Russell’s Ramblings

Those who do not hear the music might think the dancer mad

Washington Political Paybacks Threaten North Carolina Local Governments

While Mecklenburg County struggled to create a budget to fund schools, keep teachers in classrooms, and maintain our library system, not to mention a host of other basic human services, U.S. Senator Harry Reid has found a way to pay back the union bosses for the millions of dollars they invested in funding national election campaigns in 2008. Reid has attached an amendment to a war funding bill called the Public Safety Employer-Employee Cooperation Act (H.R. 413) where our public safety workers would be represented by collected bargaining mandated at a federal level. Reid deems this measure a matter of national security.

This federal legislation would supplant state collective bargaining laws and deliver thousands of new members to union rolls which have suffered over the years. Many municipalities, counties, and states would immediately lose control of public safety wages to negotiators and arbitrators. Currently, if a local police or fire department wanted to dismiss an officer, that decision is made within that department. If H.R. 413 is approved, no local government or department can remove the officer without appealing to the federal government or a source far removed from our area and unfamiliar with the needs and interests of our town or county. Local towns will no longer be able to determine pay scales and benefits and will lose all control; as will voters having a say in local matters where your tax dollars are required.

Sen. Harry Reid

Recently, I had a chance to address this bill and the potential unionization of our public sector employees with many members of our state delegation. The Lake Norman Chamber of Commerce is strongly opposed to both this bill and the Employee Free Choice Act, a benign name which disingenuously cloaks the fact that real choice is removed from the employee’s options. Both bills would threaten North Carolina’s Right to Work status and our ability to attract companies and corporations as an economic incentive.

I had a chance to meet with Ellis Hawkins of the N.C. League of Municipalities. The league and nearly all of North Carolina’s local governments are vocally opposed to collective bargaining in the public sector. All three North Mecklenburg towns of Cornelius, Davidson, and Huntersville have urged the delegation, both at the state and federal level, to oppose this measure.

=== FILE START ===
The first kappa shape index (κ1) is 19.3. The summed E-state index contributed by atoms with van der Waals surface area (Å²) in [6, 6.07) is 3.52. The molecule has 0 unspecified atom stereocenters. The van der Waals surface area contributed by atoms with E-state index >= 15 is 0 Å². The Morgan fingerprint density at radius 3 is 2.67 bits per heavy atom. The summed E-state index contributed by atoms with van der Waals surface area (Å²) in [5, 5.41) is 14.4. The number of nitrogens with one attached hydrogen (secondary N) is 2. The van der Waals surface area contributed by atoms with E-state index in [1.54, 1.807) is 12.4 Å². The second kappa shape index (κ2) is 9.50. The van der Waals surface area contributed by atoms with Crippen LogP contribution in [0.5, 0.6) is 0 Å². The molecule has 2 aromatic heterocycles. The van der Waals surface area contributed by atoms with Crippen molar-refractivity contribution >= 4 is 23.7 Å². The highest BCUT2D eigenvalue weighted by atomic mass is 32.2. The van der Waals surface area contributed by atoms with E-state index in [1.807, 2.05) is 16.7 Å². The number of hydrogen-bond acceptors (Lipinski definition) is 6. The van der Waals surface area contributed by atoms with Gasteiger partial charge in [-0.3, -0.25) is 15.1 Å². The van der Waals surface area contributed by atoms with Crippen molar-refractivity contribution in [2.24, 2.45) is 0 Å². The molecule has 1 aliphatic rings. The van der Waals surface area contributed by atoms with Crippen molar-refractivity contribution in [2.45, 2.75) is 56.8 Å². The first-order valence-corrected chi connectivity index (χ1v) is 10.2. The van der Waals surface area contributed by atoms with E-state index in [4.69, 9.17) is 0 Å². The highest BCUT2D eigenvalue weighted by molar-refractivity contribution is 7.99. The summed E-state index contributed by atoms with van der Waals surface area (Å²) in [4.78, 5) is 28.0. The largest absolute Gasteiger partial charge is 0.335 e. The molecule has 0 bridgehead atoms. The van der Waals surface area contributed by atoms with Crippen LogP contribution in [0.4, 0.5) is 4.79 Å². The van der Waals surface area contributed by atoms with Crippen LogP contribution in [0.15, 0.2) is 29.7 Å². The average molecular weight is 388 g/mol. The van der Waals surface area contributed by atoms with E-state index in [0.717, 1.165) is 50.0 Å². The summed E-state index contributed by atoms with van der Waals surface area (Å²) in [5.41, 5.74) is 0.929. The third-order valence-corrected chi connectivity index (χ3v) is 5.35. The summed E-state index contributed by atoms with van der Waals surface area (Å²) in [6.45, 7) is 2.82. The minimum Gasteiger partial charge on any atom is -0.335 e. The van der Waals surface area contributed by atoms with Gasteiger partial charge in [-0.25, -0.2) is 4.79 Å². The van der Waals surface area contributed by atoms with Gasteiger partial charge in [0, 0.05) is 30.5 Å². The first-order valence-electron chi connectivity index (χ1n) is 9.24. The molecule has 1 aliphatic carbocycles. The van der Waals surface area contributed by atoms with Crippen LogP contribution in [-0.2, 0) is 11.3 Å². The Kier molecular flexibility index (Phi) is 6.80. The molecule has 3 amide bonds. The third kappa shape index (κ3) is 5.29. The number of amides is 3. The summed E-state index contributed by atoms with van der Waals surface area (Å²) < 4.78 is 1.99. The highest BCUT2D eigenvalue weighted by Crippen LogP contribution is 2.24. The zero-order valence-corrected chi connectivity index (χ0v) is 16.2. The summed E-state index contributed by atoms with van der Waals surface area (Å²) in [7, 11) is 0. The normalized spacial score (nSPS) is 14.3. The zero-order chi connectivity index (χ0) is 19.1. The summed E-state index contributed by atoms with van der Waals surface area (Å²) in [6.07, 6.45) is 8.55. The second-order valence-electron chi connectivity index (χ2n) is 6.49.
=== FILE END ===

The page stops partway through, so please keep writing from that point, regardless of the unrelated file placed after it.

Hawkins and his group have stated that this legislation is an expensive and unfunded mandate. “It’s going to result in the same services being delivered at a much higher cost.” Hawkins pointed out that the Town of Vellejo, California is a poster child for what can occur when local officials have no control over their own budgets and flexibility to reign in costs. In 2008, Vallejo declared bankruptcy after unions refused to negotiate contracts.  Three-quarters of Vallejo’s general fund budget went to public safety worker compensation. A bankruptcy appellate panel from the Ninth U.S. Circuit Court of Appeals agreed that the city was insolvent and ordered the changes to the agreements.

While public safety workers need to be fairly compensated, creating more bureaucracy in the already difficult job of managing our public workers while adhering to tight local budgets, will only disrupt vital public services and lead to further tax increases on the backs of residents and business owners.

Union Bosses

Union bosses see their last best hope in filling their rolls and pocket books is to get this legislation approved while the politicians they helped get elected are still in office. It has been reported that two unions, the AFSCME and SEIU, have committed $94 million between them to fund campaigns in the coming election and bail out wounded incumbents who will support their position.

However, a change is sweeping this nation and voters are responding, electing candidates in primaries who are more focused on representing the people than the parties themselves; candidates who put the interest of their constituents ahead of political paybacks, union bosses, and “business as usual” politics. Senator Reid’s bill violates the most basic principle of American democracy and that is local control. His bill needs to be defeated and it must start at home. Please call Senators Hagan and Burr along with your local Representative and urge them to vote “No” to collective bargaining for public employees.

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July 6, 2010 Posted by | Chamber of Commerce | , , , , | Leave a comment